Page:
It’s rare to find any horror-related games on Nintendo consoles, so when I found out that the Game Boy Color had Resident Evil Gaiden, I was quite interested. So I took advantage of the first opportunity that I had to play it.
Let’s talk about my experience with Capcom’s attempt at a portable survival horror game.
Resident Evil Gaiden is a Resident Evil spin-off game developed by M4 with the help of Capcom. It’s hard to determine what genre this game belongs to. Categorically, it’s survival horror, but it’s not scary. It’s not an action game because the combat system is quite different from what you experience in action games. The game uses a top down perspective and takes place on an abandoned ocean liner.
You take on the role of Barry Burton. He is given the mission of finding and saving Leon S. Kennedy, as well as eliminating a rogue B.O.W. on the ship. The gameplay loop revolves around going to specific areas on the ship, sometimes needing to find specific items so that you can progress. Along the way, you’ll end up fighting a few types of zombies as well as other evolved B.O.W. forms.
You have a health meter in the game, but you only have one life. It’s game over any time your health meter is completely depleted. The game does have a save system and has three save slots. However, you can only save your progress during specific parts of the game.
An Attempt at Horror
I understand that it’s hard to come up with a horror video game for a handheld gaming system during this era. For the audience to be scared, a certain level of technology is needed for immersion. Resident Evil Gaiden doesn’t work well in that aspect because of the limited capabilities of the Game Boy Color.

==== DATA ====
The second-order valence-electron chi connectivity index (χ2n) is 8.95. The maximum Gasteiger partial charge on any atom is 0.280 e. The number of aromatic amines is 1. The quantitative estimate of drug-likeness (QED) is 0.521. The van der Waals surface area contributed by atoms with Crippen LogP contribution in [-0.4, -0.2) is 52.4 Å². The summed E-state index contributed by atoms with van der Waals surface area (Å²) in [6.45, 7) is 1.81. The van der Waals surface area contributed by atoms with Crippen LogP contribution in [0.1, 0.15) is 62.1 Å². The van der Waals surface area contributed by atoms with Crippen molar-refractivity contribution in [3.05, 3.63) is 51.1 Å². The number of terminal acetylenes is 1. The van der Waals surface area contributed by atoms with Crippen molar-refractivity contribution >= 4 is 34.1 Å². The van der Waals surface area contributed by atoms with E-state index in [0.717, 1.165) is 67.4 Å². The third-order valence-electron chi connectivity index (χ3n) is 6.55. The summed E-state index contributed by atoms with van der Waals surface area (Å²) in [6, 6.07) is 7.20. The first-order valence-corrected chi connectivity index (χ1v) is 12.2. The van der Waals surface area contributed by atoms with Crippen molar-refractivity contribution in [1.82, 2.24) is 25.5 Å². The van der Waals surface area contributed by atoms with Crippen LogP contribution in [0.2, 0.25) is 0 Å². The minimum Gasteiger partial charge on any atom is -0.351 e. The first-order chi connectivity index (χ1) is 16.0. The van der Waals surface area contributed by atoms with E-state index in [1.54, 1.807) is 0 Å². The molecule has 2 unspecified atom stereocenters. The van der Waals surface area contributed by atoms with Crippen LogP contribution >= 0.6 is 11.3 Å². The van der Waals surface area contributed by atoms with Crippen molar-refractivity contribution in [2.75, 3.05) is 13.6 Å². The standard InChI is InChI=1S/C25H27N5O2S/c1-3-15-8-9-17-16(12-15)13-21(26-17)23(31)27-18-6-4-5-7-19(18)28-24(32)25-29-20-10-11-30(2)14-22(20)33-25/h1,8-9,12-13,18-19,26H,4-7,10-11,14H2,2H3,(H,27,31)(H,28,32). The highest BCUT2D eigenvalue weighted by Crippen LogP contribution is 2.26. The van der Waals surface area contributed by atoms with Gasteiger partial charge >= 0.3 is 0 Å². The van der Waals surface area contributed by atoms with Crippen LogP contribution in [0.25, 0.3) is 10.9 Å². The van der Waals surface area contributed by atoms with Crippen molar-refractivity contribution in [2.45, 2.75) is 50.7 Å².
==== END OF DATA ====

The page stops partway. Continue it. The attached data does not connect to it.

But the game does try, as seen in it’s art direction. All areas of the ship are in ruins, and there are dead bodies all over. There is no one alive that you can interact with, barring a few special characters that I’ll talk about later. The game looks scary, but it’s not scary.
The bigger problem lies with the state of the Resident Evil franchise when this game came out, so I can’t blame the developers fully. But I do thing that they could have made this game a little more scary. Implementing some jump scare moments or quick time events could help increase the tension for players.
The Combat System
My biggest problem with Resident Evil Gaiden involves the combat system. Basically, combat is initiated via two ways. The first is when the enemies attack you. You can initiate combat by pulling up your weapon and aiming a reticle before letting go of the attack button. This shifts the game to first person. Here, you’ll be able to tell how far your enemies are.
You’ll see a bar in the middle of the screen, as well as a cursor that is constantly moving left and right. In order to attack an enemy, you need to press the attack button when the cursor is inside a white bar below the enemy. If you’ve got perfect timing, you can aim for the center of the white bar for critical hits. Later on, other characters can join Barry. You can equip different weapons to them, and switch between the characters in the middle of combat.
I hate this system. First, it makes the game inaccessible to people who struggle with timing-based challenges. Second, ammunition in the game is quite limited so you could get stuck with just a knife because you keep missing your targets. It’s also hard when dealing with more than one enemy.